Loving people is an occupational hazard of loving words. If the man in the hardware store sincerely uses the word “snazzy,” I will go to his checkout line forever. If the shy intern mispronounces “behemoth,” I will become his Valkyrie, proud of any cub who reads more than he hears.
If I read the supermarket circular, I may end up with a friend for life.
You seldom feel your world alter in real-time. Eternity enters on paws too soft to crinkle the newsprint. But there he was, between Produce Pandemonium and Dairy Delight.
More accurately, there they were, all twelve ShopRite managers. Few beyond their mothers would linger over this page, but my mother and I did. I can only blame God for the gift we received.
“Mr. Buddle.” Mom pointed at the Frozen head.
“Ms. Lubbers.” I set my gaze on Canned Goods.
My mother was solemn. “Do you realize what could happen?”
Her voice was draped in velvet importance. “They could get married, producing Mr. Buddle-Lubbers.”
This sort of frippery was garden-variety for Mom and me, but something was different this time. When we stopped shaking with laughter, the world had settled like a snow globe, with one proud figure at the center.
More accurately, Eugene Buddle-Lubbers.
For the next thirty years, Eugene Buddle-Lubbers would be one of my great constants. Wars and rumors of wars have shaken the earth and my planet, but I have written Eugene Buddle-Lubbers into every story.
He appeared in my self-indulgent fiction, bald head peeking above the cabbages. He stood as a cipher in English assignments, as tortured as Hamlet and as weary as the Joads. He accompanied me to undergraduate anthropology, inserting his name as a hypothetical visitor to the Trobriand Islands.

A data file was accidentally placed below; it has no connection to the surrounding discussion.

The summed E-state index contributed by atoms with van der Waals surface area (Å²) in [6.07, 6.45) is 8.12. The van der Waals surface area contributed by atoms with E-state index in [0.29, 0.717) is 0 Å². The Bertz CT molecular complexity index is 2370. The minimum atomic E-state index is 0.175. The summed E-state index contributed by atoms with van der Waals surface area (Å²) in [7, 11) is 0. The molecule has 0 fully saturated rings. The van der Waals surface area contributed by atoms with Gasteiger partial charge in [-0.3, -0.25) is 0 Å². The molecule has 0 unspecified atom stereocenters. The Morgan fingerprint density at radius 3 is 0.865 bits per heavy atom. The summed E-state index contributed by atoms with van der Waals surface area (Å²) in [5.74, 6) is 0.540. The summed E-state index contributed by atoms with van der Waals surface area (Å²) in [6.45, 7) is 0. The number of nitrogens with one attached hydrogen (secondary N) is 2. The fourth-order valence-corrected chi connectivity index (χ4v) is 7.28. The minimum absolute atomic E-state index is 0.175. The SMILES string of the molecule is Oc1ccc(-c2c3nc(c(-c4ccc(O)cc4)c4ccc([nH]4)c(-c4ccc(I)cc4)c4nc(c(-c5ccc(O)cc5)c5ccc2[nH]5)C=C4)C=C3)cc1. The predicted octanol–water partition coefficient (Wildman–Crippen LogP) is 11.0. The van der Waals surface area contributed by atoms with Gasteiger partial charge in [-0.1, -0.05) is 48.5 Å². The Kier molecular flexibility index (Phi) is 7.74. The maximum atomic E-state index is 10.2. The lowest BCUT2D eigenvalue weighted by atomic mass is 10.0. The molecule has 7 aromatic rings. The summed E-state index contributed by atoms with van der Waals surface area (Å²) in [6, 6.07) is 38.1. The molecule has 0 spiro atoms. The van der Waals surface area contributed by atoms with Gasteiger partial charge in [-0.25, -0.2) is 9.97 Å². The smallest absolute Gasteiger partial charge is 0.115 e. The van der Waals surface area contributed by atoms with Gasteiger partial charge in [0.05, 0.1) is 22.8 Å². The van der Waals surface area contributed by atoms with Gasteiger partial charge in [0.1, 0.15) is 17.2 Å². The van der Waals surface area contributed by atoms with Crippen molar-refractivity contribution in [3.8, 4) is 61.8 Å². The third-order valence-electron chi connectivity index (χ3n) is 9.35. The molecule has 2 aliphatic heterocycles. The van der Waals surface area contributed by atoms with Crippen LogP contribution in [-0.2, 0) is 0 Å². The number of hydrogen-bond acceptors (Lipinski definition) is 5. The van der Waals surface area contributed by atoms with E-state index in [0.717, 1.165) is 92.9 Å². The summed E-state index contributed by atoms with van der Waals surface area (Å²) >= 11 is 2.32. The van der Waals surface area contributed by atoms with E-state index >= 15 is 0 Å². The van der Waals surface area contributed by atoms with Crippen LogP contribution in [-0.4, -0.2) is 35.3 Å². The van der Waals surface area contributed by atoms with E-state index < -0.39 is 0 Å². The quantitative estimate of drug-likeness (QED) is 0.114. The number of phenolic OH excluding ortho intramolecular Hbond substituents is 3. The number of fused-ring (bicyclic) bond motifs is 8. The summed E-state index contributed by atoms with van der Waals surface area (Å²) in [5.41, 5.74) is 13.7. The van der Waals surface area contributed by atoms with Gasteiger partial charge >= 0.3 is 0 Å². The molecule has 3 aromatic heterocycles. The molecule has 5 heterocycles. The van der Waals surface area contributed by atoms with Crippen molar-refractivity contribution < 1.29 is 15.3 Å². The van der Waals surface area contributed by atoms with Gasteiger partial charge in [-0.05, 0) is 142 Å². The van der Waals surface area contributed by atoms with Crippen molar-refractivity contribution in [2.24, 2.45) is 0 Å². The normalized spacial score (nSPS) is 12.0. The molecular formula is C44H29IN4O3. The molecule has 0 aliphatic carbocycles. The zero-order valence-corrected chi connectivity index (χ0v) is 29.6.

When I entered the field of Development and began writing fundraising appeals, I addressed drafts to him, counting on Eugene to keep me honest. “Dear Friend” might drop me in the lazy bayou of hyperbole and bologna, but I couldn’t write anything to Eugene Buddle-Lubbers unless it rang true.
At some point my mother suggested I copyright him. “Wouldn’t it be tragic if someone else took him and started using him?”
It would, but it would be even more spectacular. Eugene Buddle-Lubbers was no more mine than the moonrise or the dandelions. I was not so much his creator as his evangelist.
Besides, good citizens would recognize the man’s dignity and proceed accordingly. In all my years of Buddle-Lubbering, only one miscreant had misused his name, a Dorito-scented freshman who asked if I secretly wanted to “Buddle his Lubber.” I assume the International Court of War Crimes has caught up with this reprobate.
Eugene Buddle-Lubbers has always landed safely, cabbage in each hand. Purveyor of truth, jollity and fruits of the spirit, Eugene is unfailingly good.
He manages departments and exceeds expectations. His carts are full of oversized children, pushing each other down the aisles. His stories are as many as the words that read us back to each other.
He is the flannel man who shows you how to pick a cantaloupe you won’t regret. He is the self-checkout attendant who forgets himself to listen to more than your grievance. He is the smile of recognition when you hear your name safe in a stranger’s mouth.
He is the fresh friendship that appears without warning between bustlers who thought they were just managing. He is the surprise that stalks no-name Thursdays, transformation printed on a generic label. He is the imp who makes us foolish when we glimpse a word that cracks the geode, humble letters that hint at Great Happiness.
As Development Director for a cat sanctuary, Angela Townsend bears witness to mercy for all beings. She has an M.Div. from Princeton Theological Seminary and B.A. from Vassar College. She has lived with Type 1 diabetes for 32 years, laughs with her mother every morning, and delights in the moon. Her work has appeared or will be published in upcoming issues of Agape Review, The Amethyst Review, Braided Way, Feminine Collective, LEON Literary Review, and others. Angie loves life dearly.